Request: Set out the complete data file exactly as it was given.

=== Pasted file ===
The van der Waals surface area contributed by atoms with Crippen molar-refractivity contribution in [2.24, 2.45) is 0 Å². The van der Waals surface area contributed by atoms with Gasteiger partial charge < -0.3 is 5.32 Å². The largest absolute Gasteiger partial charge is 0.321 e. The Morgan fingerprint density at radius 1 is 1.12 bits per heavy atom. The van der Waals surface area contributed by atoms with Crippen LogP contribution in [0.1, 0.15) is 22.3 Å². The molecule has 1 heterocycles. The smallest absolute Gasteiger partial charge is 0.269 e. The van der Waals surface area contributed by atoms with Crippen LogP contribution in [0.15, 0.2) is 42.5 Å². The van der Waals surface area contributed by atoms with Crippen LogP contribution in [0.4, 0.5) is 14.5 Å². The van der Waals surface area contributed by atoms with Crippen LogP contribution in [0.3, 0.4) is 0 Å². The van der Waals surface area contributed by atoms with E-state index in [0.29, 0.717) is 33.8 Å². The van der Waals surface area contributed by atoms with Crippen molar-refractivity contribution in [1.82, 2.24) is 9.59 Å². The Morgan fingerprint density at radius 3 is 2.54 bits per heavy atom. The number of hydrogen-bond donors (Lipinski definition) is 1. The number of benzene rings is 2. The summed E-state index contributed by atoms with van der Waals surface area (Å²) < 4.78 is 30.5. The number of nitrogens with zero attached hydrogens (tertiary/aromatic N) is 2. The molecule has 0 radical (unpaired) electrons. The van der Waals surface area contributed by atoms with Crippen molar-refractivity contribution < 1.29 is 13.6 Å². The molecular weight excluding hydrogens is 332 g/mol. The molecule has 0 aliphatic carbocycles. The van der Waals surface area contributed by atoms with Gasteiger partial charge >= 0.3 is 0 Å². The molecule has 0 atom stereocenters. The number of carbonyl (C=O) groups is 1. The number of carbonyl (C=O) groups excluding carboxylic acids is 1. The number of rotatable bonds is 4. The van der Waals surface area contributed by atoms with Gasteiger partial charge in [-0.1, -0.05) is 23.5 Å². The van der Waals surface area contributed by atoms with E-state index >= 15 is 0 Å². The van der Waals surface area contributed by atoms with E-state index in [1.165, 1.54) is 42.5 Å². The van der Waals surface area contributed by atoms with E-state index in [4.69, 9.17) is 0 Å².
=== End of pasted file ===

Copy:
The van der Waals surface area contributed by atoms with Crippen molar-refractivity contribution in [2.24, 2.45) is 0 Å². The van der Waals surface area contributed by atoms with Gasteiger partial charge < -0.3 is 5.32 Å². The largest absolute Gasteiger partial charge is 0.321 e. The Morgan fingerprint density at radius 1 is 1.12 bits per heavy atom. The van der Waals surface area contributed by atoms with Crippen LogP contribution in [0.1, 0.15) is 22.3 Å². The molecule has 1 heterocycles. The smallest absolute Gasteiger partial charge is 0.269 e. The van der Waals surface area contributed by atoms with Crippen LogP contribution in [0.15, 0.2) is 42.5 Å². The van der Waals surface area contributed by atoms with Crippen LogP contribution in [0.4, 0.5) is 14.5 Å². The van der Waals surface area contributed by atoms with Crippen LogP contribution in [0.3, 0.4) is 0 Å². The van der Waals surface area contributed by atoms with E-state index in [0.29, 0.717) is 33.8 Å². The van der Waals surface area contributed by atoms with Crippen molar-refractivity contribution in [1.82, 2.24) is 9.59 Å². The Morgan fingerprint density at radius 3 is 2.54 bits per heavy atom. The number of hydrogen-bond donors (Lipinski definition) is 1. The number of benzene rings is 2. The summed E-state index contributed by atoms with van der Waals surface area (Å²) < 4.78 is 30.5. The number of nitrogens with zero attached hydrogens (tertiary/aromatic N) is 2. The molecule has 0 radical (unpaired) electrons. The van der Waals surface area contributed by atoms with Crippen molar-refractivity contribution < 1.29 is 13.6 Å². The molecular weight excluding hydrogens is 332 g/mol. The molecule has 0 aliphatic carbocycles. The van der Waals surface area contributed by atoms with Gasteiger partial charge >= 0.3 is 0 Å². The molecule has 0 atom stereocenters. The number of carbonyl (C=O) groups is 1. The number of carbonyl (C=O) groups excluding carboxylic acids is 1. The number of rotatable bonds is 4. The van der Waals surface area contributed by atoms with Gasteiger partial charge in [-0.1, -0.05) is 23.5 Å². The van der Waals surface area contributed by atoms with E-state index >= 15 is 0 Å². The van der Waals surface area contributed by atoms with E-state index in [1.165, 1.54) is 42.5 Å². The van der Waals surface area contributed by atoms with E-state index in [4.69, 9.17) is 0 Å².